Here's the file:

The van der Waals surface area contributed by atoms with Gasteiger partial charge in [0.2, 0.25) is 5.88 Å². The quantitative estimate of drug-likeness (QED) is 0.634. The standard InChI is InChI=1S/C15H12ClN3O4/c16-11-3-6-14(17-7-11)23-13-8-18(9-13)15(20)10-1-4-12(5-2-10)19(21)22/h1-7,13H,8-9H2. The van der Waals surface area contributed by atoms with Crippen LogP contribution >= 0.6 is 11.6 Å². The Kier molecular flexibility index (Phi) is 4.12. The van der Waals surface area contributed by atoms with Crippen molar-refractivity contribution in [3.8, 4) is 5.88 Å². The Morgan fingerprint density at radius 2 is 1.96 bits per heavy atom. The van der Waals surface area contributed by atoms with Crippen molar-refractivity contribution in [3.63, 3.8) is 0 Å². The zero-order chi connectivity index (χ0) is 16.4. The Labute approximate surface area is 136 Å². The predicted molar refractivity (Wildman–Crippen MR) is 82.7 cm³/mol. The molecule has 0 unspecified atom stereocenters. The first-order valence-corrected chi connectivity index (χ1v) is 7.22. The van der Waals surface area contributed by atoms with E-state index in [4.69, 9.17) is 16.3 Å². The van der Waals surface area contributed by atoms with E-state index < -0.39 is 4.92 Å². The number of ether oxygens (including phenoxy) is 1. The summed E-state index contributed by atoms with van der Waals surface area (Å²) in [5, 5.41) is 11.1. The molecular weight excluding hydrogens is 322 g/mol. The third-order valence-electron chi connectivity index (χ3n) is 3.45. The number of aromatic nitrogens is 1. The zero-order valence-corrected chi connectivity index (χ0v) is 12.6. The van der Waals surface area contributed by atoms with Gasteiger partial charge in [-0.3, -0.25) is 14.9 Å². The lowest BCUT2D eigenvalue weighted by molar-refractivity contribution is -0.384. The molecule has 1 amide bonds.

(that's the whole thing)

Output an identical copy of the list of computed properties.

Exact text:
The van der Waals surface area contributed by atoms with Gasteiger partial charge in [0.2, 0.25) is 5.88 Å². The quantitative estimate of drug-likeness (QED) is 0.634. The standard InChI is InChI=1S/C15H12ClN3O4/c16-11-3-6-14(17-7-11)23-13-8-18(9-13)15(20)10-1-4-12(5-2-10)19(21)22/h1-7,13H,8-9H2. The van der Waals surface area contributed by atoms with Crippen LogP contribution >= 0.6 is 11.6 Å². The Kier molecular flexibility index (Phi) is 4.12. The van der Waals surface area contributed by atoms with Crippen molar-refractivity contribution in [3.8, 4) is 5.88 Å². The Morgan fingerprint density at radius 2 is 1.96 bits per heavy atom. The van der Waals surface area contributed by atoms with Crippen molar-refractivity contribution in [3.63, 3.8) is 0 Å². The zero-order chi connectivity index (χ0) is 16.4. The Labute approximate surface area is 136 Å². The predicted molar refractivity (Wildman–Crippen MR) is 82.7 cm³/mol. The molecule has 0 unspecified atom stereocenters. The first-order valence-corrected chi connectivity index (χ1v) is 7.22. The van der Waals surface area contributed by atoms with E-state index in [4.69, 9.17) is 16.3 Å². The van der Waals surface area contributed by atoms with E-state index < -0.39 is 4.92 Å². The number of ether oxygens (including phenoxy) is 1. The summed E-state index contributed by atoms with van der Waals surface area (Å²) in [5, 5.41) is 11.1. The molecular weight excluding hydrogens is 322 g/mol. The third-order valence-electron chi connectivity index (χ3n) is 3.45. The number of aromatic nitrogens is 1. The zero-order valence-corrected chi connectivity index (χ0v) is 12.6. The van der Waals surface area contributed by atoms with Gasteiger partial charge in [-0.3, -0.25) is 14.9 Å². The lowest BCUT2D eigenvalue weighted by molar-refractivity contribution is -0.384. The molecule has 1 amide bonds.